No big surprises here yet, but you do get a good idea of what Coach Mike Yeo is thinking for some line/d-pairing combinations.
First of all, as Russo says, it was supposed to be Nick Schultz paired with Mike Lundin (top d-pairing, anyone?), but instead Jordan Hendry impressed so much on Saturday’s and Sunday’s scrimmages that he earned the spot.
Well, that’s definitely some encouraging news.
So, basically, the Wild are going with two of their NHL forward lines followed by two lines of players vying to make the squad and two NHL d-pairings followed by three players trying to make the squad.
That’s right, I said two NHL d-pairings.
I’ve maintained all along that the Wild would probably look to an NHL veteran to fill their seventh d-man spot, and Jordan Hendry will be that guy. Bank on it.
He doesn’t take ice time away from any prospects (unless the prospects just plain stink) and he’s a guy that is established enough in the NHL and plays a safe enough defensive game to push players like Clayton Stoner. The fact that he came out and impressed during this weekend’s scrimmages just proves it.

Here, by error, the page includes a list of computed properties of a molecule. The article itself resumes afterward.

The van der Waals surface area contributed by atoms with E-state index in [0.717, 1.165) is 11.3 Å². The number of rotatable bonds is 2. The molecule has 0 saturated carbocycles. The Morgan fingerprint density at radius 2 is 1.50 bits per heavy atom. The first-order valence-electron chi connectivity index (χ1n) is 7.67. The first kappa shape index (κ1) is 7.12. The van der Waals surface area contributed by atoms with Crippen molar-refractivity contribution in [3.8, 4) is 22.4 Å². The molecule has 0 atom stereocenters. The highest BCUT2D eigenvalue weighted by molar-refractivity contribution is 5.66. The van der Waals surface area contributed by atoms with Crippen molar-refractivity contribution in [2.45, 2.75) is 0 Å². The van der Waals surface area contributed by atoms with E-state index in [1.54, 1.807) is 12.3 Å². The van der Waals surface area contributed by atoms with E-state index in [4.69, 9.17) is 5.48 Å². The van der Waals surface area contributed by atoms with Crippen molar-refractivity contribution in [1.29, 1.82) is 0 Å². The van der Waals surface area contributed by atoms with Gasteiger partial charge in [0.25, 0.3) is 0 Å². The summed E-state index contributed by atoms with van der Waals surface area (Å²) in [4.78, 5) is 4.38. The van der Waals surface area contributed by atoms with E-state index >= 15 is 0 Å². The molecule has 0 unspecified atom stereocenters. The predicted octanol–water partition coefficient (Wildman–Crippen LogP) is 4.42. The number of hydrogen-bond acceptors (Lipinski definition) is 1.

He might not get the lion’s share of ice time this season, but Hendry will be on the squad in some capacity.
Of the group playing on Tuesday, the two that I think will get a good, long look this camp will be Matt Kassian and Jed Ortmeyer.
While still a prospect, Kassian’s game doesn’t really have much growing to do. He’s a fighter, plain and simple. That’s his role and that’s where he excels. We’ve got a new coach with a similar, yet different philosophy than Richards. Brad Staubitz might not be who he wants to roll with in the enforcer role all the time, which opens the door for Kassian.
In Ortmeyer, you’ve got a proven NHL veteran. He’s a consummate pro and can fill that 13th or 14th forward spot with ease, slotting in whenever and wherever he’s needed. In essence, he’s like the utility man on a baseball team. Unsung, but always there when you need someone.
We’ll have a brief preview of the game up tonight or tomorrow, as well as our player profile of Darroll Powe.